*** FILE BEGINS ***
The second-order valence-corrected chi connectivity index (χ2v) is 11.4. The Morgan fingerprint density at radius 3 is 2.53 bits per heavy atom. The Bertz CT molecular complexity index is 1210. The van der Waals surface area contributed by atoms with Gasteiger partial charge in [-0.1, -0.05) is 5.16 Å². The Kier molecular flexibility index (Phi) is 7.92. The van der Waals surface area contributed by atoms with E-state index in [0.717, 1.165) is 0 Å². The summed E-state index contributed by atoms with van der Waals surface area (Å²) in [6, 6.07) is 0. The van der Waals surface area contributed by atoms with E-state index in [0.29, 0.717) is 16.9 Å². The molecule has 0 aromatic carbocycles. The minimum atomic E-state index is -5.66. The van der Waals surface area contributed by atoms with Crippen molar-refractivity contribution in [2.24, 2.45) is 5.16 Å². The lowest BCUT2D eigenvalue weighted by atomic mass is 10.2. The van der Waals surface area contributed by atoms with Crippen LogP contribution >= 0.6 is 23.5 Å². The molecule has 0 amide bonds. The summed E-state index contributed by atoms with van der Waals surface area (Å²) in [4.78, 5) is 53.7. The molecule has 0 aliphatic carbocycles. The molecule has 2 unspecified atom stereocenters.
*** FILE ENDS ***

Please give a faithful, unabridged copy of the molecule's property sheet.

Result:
The second-order valence-corrected chi connectivity index (χ2v) is 11.4. The Morgan fingerprint density at radius 3 is 2.53 bits per heavy atom. The Bertz CT molecular complexity index is 1210. The van der Waals surface area contributed by atoms with Gasteiger partial charge in [-0.1, -0.05) is 5.16 Å². The Kier molecular flexibility index (Phi) is 7.92. The van der Waals surface area contributed by atoms with E-state index in [0.717, 1.165) is 0 Å². The summed E-state index contributed by atoms with van der Waals surface area (Å²) in [6, 6.07) is 0. The van der Waals surface area contributed by atoms with E-state index in [0.29, 0.717) is 16.9 Å². The molecule has 0 aromatic carbocycles. The minimum atomic E-state index is -5.66. The van der Waals surface area contributed by atoms with Crippen molar-refractivity contribution in [2.24, 2.45) is 5.16 Å². The lowest BCUT2D eigenvalue weighted by atomic mass is 10.2. The van der Waals surface area contributed by atoms with Crippen LogP contribution >= 0.6 is 23.5 Å². The molecule has 0 amide bonds. The summed E-state index contributed by atoms with van der Waals surface area (Å²) in [4.78, 5) is 53.7. The molecule has 0 aliphatic carbocycles. The molecule has 2 unspecified atom stereocenters.